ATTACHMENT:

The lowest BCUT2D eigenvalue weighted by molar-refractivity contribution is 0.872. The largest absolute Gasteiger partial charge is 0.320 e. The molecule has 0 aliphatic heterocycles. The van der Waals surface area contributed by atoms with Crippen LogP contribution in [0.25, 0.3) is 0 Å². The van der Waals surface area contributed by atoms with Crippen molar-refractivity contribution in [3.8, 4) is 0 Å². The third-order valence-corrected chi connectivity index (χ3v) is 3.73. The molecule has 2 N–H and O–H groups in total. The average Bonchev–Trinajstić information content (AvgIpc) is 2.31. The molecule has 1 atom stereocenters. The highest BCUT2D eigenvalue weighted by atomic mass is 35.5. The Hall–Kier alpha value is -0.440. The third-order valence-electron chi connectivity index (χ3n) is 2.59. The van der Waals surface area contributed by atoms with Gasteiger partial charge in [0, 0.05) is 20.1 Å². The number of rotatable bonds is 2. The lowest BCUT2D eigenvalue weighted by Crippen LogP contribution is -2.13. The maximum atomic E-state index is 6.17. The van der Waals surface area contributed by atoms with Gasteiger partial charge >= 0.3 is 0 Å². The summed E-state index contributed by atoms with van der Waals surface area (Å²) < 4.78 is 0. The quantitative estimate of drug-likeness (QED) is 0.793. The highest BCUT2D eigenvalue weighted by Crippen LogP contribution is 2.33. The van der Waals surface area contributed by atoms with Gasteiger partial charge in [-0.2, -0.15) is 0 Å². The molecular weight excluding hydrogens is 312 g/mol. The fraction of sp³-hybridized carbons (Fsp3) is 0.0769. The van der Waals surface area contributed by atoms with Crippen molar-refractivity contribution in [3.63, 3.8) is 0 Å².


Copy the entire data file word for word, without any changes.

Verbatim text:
The lowest BCUT2D eigenvalue weighted by molar-refractivity contribution is 0.872. The largest absolute Gasteiger partial charge is 0.320 e. The molecule has 0 aliphatic heterocycles. The van der Waals surface area contributed by atoms with Crippen LogP contribution in [0.25, 0.3) is 0 Å². The van der Waals surface area contributed by atoms with Crippen molar-refractivity contribution in [3.8, 4) is 0 Å². The third-order valence-corrected chi connectivity index (χ3v) is 3.73. The molecule has 2 N–H and O–H groups in total. The average Bonchev–Trinajstić information content (AvgIpc) is 2.31. The molecule has 1 atom stereocenters. The highest BCUT2D eigenvalue weighted by atomic mass is 35.5. The Hall–Kier alpha value is -0.440. The third-order valence-electron chi connectivity index (χ3n) is 2.59. The van der Waals surface area contributed by atoms with Gasteiger partial charge in [0, 0.05) is 20.1 Å². The number of rotatable bonds is 2. The lowest BCUT2D eigenvalue weighted by Crippen LogP contribution is -2.13. The maximum atomic E-state index is 6.17. The van der Waals surface area contributed by atoms with Gasteiger partial charge >= 0.3 is 0 Å². The summed E-state index contributed by atoms with van der Waals surface area (Å²) < 4.78 is 0. The quantitative estimate of drug-likeness (QED) is 0.793. The highest BCUT2D eigenvalue weighted by Crippen LogP contribution is 2.33. The van der Waals surface area contributed by atoms with Gasteiger partial charge in [-0.2, -0.15) is 0 Å². The molecular weight excluding hydrogens is 312 g/mol. The fraction of sp³-hybridized carbons (Fsp3) is 0.0769. The van der Waals surface area contributed by atoms with Crippen molar-refractivity contribution in [3.63, 3.8) is 0 Å².